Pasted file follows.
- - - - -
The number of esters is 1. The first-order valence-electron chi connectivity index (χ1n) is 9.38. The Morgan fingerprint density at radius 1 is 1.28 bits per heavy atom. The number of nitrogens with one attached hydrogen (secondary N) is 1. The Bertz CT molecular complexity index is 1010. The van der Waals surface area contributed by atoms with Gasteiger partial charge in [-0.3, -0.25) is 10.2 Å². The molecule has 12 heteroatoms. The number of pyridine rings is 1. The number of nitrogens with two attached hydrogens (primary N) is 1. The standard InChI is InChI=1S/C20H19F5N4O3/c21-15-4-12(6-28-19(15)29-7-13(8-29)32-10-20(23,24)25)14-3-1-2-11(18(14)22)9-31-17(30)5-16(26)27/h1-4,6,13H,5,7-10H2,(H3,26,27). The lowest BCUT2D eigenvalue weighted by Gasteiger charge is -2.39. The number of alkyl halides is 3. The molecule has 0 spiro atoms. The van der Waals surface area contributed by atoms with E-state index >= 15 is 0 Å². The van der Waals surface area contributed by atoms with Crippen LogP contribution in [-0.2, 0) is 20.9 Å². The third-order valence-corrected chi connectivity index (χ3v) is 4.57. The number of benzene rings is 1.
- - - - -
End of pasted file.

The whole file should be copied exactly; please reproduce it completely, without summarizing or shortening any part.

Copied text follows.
The number of esters is 1. The first-order valence-electron chi connectivity index (χ1n) is 9.38. The Morgan fingerprint density at radius 1 is 1.28 bits per heavy atom. The number of nitrogens with one attached hydrogen (secondary N) is 1. The Bertz CT molecular complexity index is 1010. The van der Waals surface area contributed by atoms with Gasteiger partial charge in [-0.3, -0.25) is 10.2 Å². The molecule has 12 heteroatoms. The number of pyridine rings is 1. The number of nitrogens with two attached hydrogens (primary N) is 1. The standard InChI is InChI=1S/C20H19F5N4O3/c21-15-4-12(6-28-19(15)29-7-13(8-29)32-10-20(23,24)25)14-3-1-2-11(18(14)22)9-31-17(30)5-16(26)27/h1-4,6,13H,5,7-10H2,(H3,26,27). The lowest BCUT2D eigenvalue weighted by Gasteiger charge is -2.39. The number of alkyl halides is 3. The molecule has 0 spiro atoms. The van der Waals surface area contributed by atoms with E-state index >= 15 is 0 Å². The van der Waals surface area contributed by atoms with Crippen LogP contribution in [-0.2, 0) is 20.9 Å². The third-order valence-corrected chi connectivity index (χ3v) is 4.57. The number of benzene rings is 1.